Fascinating reading to be found in the Cambridge Daily News of August and September 1934, with readers recalling early memories in a series of articles. The great flood of 1879 was recalled by one reader - or rather it wasn't.
The Cambridge Daily News recounted the events beginning late on the night of 2 August 1879, and dominating the 3rd:
The storm, which preceded the floods, broke after 11pm on Saturday night, and after a brief lull returned with the greatest violence, continuing until daybreak. "The lightning and thunder," one account states, "were awful in grandeur, and the downpour of rain and hail terrible... Trees were torn up, mills wrecked, cattle were killed in the fields and more died from drowning; farms were set on fire by the electric fluid and churches were striken." And now of the flood:
During the six hours in which the tempest prevailed, there fell in Cambridge three inches and one-tenth of rain, the equivalent to 310 tons per acre. The greatest damage to property appears to have taken place in the underground warehouses, several of the town's leading traders suffering severe losses in their stores. Hundreds of dwellings were flooded in the lower apartments, some to a depth of several feet, and in a few cases "houses were in hourly peril". Parker's Piece early in the morning was one vast lake, hardly a blade of grass being visible, and in two or three hours the river rose about eight feet. "The suburb of Newnham" was entirely cut off from communication with the town except by vehicle. The main stream was "travelling with a velocity that threatened destruction to the bridges," and its effects to the residents of Merton Hall, Merton Place, etc, was particularly severe. In Merton Place the water rose to such a height that the inhabitants had to take refuge in their bedrooms and many were the families that had no Sunday dinner.
On Midsummer Common the water rose to within 50 yards of Maids Causeway. Of the Cambridge traders, the principle sufferers were the drapers, Mr W Eaden Lilley, had the whole of an extensive basement flooded and damage to his goods are estimated at £2,000. Mr Robert Sayle's loss was stated to be not less and Mr WT Palmer had 1,168 pairs of boots and shoes of the value of £270 damaged. To quote again from the report: "All along the valleys of the Cam and Ouse, as well as in every village boasting a brook, similar scenes were visible. Roads were torn up, railways stopped in places, houses were inundated, farms flooded and stock and crop destroyed."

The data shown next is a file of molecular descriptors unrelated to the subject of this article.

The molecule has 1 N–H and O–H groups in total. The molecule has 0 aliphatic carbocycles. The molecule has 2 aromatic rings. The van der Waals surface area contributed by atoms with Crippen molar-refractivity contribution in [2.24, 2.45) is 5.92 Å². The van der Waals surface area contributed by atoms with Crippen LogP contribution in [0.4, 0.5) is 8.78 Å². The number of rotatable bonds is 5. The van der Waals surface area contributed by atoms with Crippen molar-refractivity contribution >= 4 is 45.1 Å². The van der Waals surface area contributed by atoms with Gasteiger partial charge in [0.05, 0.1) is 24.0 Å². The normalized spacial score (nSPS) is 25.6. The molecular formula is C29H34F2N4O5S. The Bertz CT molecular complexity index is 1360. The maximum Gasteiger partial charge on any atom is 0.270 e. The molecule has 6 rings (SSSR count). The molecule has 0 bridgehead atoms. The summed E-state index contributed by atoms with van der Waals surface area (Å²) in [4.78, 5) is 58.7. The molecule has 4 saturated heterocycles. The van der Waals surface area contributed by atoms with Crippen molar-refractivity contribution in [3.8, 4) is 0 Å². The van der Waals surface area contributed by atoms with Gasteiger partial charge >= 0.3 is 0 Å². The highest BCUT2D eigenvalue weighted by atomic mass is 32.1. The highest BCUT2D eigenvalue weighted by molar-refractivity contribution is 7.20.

One correspondent to the Cambridge Daily News Early Memories strand wrote:
Sir, - When I was ten years of age I got up one Sunday morning - it was August 1879 - and went to work for a milkman by the name of Miller for one and sixpence a week. We started on our round a little after seven o'clock from South Street, East Road. I was sitting beside him in the cart, and when we turned into Parkside I remember him saying: "God bless my heart, soul and body; that's the first time I've ever seen Parker's Piece flooded."
I said: "What, has it been raining hard then, master?"
He looked at me, and said: "Why, you little thick head, you never mean to say you slept through all that. I thought the world was coming to an end."
I soon found out that it must have been bad, for people were pumping water out of basements all along the route, and when we got to Silver Street bridge we could see nothing but water, which was up to the horse's stomach. The height of the flood is carved in the side of King's College bridge.
When I got home I remember asking my mother about it, and she said: "I thought the end had come.
"I came in and looked at you boys, and you were sleeping sound and I would not wake you up."
There has been nothing like it since. -
This story reminds me of my own experiences during the Great Gale of 1987. I was living in a flat at 51c Victoria Road, my bedroom was actually in the roof of the building, which was - and is - one of the tallest in the vicinity. My bedroom window commanded a fine view across Cambridge, the envy of my friends.
During the week leading up to the gale, I had been suffering from a painful ear infection and sleep had been virtually impossible. On the night of the Great Gale, the course of antibiotics I'd been put on by my GP finally started to take effect and I slept soundly, almost completely free of pain. I woke up at one point simply because I was feeling thirsty.
Aware of sounds from outside, and in a sleep-induced haze, I went to my bedroom window and saw that several small trees in Grasmere Gardens were bending backwards to a very pronounced degree in the wind and I could hear gusts, bangs and rattling sounds. My brain was absolutely thick with sleep and I remember thinking: "It's rather windy," fetching myself a glass of water, having a drink, and then dropping back into oblivion.
The next day I awoke to tales of absolute chaos and devastation on the radio and television and found myself going quite pale with fright: had I not been so completely dead to the world after my several sleepless nights in the run-up to the gale, there is absolutely no way I would have spent the night in the roof of that tall building!